TUCSON, Ariz. -- La Paloma Country Club and The Ritz-Carlton Golf Club's Dove Mountain Course, home of the Accenture Match Play Championship, have a few things in common beyond their location about 30 minutes apart from one another in Tucson.
Both are 27-hole desert golf courses designed by Jack Nicklaus. And both courses are semi-private with luxury resorts and real estate attached. Each rank among Tucson's elite class of golf courses and are kept superb shape.
But a lot can change in 25 years.
From the time Nicklaus constructed La Paloma (1984) to the opening of Dove Mountain (2009), his maturation as a course designer is evident in his designs.
Tucson has changed too. The differences between La Paloma and Dove Mountain illustrate the growth of golf in the area - and modern equipment.
Omni Tucson National hosted the PGA Tour's Tucson Open and Chrysler Classic from 1965 thru 2006. But the traditional parkland course became a birdie festival for PGA Tour pros. In 1975, Johnny Miller won the tournament by shooting 61 in the final round. Don Triplett won the last event at 22-under par.
Tucson simply didn't have a course that could host the 64 best players in the world at the Accenture Match Play Championship.
But that all changed with Dove Mountain. It was further evidence that the Tucson golf scene was growing up -- and that over 25 years, Nicklaus the designer had evolved as well.
Little room for error at La Paloma Country Club
Nicklaus, as any ardent golf fan knows, was a terrific long iron player. So it's not surprising that many of hisearly designs, including La Paloma, require precise long-iron play.
On La Paloma's three nine-hole courses, each features narrow fairways, elevated greens and forced carries, particularly on long par 3s. It's as if Nicklaus thought every golfer could stripe a 2-iron.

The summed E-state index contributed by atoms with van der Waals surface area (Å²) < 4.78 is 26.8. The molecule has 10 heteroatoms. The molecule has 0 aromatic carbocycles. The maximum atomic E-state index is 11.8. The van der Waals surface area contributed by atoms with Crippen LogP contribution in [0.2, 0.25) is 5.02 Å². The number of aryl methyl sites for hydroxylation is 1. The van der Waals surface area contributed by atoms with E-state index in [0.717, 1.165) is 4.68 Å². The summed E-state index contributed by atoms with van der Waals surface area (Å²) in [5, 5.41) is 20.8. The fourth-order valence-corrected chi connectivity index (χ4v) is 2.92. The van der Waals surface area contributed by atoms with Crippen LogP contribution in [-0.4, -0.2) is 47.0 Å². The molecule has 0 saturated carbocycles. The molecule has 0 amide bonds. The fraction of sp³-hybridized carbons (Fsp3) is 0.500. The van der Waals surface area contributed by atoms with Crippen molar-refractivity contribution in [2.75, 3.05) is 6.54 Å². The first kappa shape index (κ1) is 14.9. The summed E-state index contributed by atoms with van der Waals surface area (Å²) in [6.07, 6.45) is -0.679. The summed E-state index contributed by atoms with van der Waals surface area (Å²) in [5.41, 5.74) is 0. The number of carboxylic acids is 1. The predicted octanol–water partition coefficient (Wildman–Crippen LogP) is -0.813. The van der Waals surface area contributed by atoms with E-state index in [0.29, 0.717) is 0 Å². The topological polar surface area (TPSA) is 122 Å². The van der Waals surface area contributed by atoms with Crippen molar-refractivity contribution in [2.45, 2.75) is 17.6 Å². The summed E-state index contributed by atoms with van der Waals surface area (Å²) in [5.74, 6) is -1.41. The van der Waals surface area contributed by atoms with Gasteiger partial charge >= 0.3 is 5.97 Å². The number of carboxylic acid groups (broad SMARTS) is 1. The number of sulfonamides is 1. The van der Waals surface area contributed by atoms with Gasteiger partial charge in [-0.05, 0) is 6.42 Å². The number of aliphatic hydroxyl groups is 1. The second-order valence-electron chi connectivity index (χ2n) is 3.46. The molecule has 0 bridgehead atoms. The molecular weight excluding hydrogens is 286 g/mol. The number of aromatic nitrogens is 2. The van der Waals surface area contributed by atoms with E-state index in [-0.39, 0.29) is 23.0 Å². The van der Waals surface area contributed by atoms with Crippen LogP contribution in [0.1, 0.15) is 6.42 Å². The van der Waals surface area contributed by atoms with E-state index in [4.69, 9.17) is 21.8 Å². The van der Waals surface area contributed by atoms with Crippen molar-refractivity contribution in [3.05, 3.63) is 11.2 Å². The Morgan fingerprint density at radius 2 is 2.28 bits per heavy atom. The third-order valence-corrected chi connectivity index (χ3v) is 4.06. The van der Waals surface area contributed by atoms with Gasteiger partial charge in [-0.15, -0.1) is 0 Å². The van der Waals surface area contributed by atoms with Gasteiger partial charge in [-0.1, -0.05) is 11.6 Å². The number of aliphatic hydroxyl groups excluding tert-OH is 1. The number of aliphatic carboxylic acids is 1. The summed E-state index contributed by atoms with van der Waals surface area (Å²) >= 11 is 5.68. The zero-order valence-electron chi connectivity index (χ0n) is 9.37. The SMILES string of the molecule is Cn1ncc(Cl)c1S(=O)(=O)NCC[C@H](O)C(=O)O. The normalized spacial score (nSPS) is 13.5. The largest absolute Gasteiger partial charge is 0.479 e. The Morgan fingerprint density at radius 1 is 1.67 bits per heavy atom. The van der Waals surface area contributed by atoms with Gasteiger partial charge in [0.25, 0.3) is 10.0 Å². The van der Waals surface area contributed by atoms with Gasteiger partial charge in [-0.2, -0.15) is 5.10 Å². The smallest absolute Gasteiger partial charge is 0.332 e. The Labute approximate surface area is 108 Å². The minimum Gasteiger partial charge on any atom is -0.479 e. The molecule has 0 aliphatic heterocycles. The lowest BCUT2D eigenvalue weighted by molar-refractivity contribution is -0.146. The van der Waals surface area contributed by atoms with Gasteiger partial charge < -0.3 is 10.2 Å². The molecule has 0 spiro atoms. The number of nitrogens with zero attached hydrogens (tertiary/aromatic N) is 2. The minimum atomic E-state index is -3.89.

Take the two par 3s on the Hill nine. The fourth hole is 185 yards, and at least 180 yards are all carry. Even worse, the drop-off is completely vertical. Hit a drive 178 yards, and it's lost in the desert. The same goes for No. 8, a 157-yard hole without a safe landing area. There's no bump-and-run option; golfers have to hit high and accurate shots, a Nicklaus trademark.
As for Dove Mountain, it may play over 7,700 yards and hosts the WGC Match Play Championship, but it's an example of Nicklaus thinking more about the average golfer. Unlike La Paloma (which plays 7,088 yards in its longest combination), the fairways at Dove Mountain are wide and welcoming. Nicklaus also cut down on the number of long, forced carries.
Consider The par 3s at Dove Mountain. There are six on the property, and five of them are at least 200 yards -- with the longest measuring 253 yards. But on each, Nicklaus gave golfers an out with either a safe area in front of the green or on either side of the green.
At La Paloma, there is no such safe haven.
Dove Mountain demands stellar a short game
In designing Dove Mountain, Nicklaus seemed to understand that golf technology was taking the bite out of courses. So he fought back the only way he could: by making the greens unbelievably difficult to putt.
La Paloma's greens, while elevated, are soft and generally forgiving in their undulation and breaks. To say Dove Mountain's greens break a lot is like saying Rush Limbaugh leans a little to the right. Dramatic ridges often run through the middle of the greens, turning even 5-foot putts into an adventure.
'Jack's gone on record as saying greens really are a golf course's only defense anymore when it comes to the best players in the world,' said Jeff McCormick, director of golf operations. 'If you're going to have a golf course here in desert and not have 22–yard fairways and 6-inch deep rough, the greens need to be the challenge.'
Cavernous bunkers are commonplace at Dove Mountain, both on the fairway and around the greens.
Fortunately, Nicklaus had a soft spot for the average golfer. Many of the greens feature a backstop or sideboard that make it easier to access the pin, and the front of the greens are available for bump-and-run shots.
It's those greens, more so than the length, that distinguish Dove Mountain from La Paloma.